It was the second visit to my new counselor’s office, and we were wrapping up the session. I had just left my then-husband two weeks before. Current living status: in a coworker’s tiny basement on a three-cushion cot next to her washer, dryer, and her husband’s gym equipment. It wasn’t pretty, but it was freedom.
“Okay, next week I want you to bring a list of your short and long-term goals,” my counselor told me. “Rate your self-confidence on a scale of zero to ten now, then where you’d like to see it in six months, and a year from now.”
Considering six months ago my self-confidence was probably a two on that scale, my rating of a five at that time felt like a huge improvement. I came in the next week with my goals typed out. Current self-confidence was at a five, but I hoped in six months to boost that up to a seven, with my one-year goal to be a ten.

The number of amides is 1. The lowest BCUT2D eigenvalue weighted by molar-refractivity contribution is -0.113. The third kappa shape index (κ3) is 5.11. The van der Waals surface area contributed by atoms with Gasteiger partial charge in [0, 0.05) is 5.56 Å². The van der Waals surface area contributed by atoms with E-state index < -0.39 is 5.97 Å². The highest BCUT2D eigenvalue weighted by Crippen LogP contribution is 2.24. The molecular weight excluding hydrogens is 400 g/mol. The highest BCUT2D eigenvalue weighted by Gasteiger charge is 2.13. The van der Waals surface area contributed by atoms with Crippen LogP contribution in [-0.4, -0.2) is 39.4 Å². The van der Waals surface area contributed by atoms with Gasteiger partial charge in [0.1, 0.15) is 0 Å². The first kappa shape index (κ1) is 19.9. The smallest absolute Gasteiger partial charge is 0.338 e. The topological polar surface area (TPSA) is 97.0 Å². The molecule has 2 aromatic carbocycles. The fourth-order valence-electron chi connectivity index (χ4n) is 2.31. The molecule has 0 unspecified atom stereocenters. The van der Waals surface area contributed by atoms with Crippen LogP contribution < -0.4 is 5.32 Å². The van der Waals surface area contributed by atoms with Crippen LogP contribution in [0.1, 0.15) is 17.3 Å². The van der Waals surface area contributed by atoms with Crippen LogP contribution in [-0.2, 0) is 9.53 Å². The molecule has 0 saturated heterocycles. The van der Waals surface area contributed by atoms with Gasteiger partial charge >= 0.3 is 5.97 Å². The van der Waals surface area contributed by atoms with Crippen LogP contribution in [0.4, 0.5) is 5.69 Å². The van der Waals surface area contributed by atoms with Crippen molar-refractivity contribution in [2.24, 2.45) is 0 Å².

My First Major Step Toward Self-Awareness
Two years before all this happened, I discovered MBTI. Actually, first I discovered what an introvert is, on Instagram no less. It was the first flicker of light I saw at the end of that clichéd tunnel. My tunnel was made up of a malignant narcissist who literally ran my life. My self-confidence was reading in the negative numbers. I couldn’t even go to the grocery store to buy ingredients for dinner without standing in the aisle for ten minutes worrying that I had picked out the wrong kind of bread. I would surely hear about it when I got home if I hadn’t. When you live in fear, even the simplest tasks make you freeze and debate whether or not you’re doing the right thing. It clouds your judgement, makes you act irrationally, and cloaks your denial in a blanket of false contentment.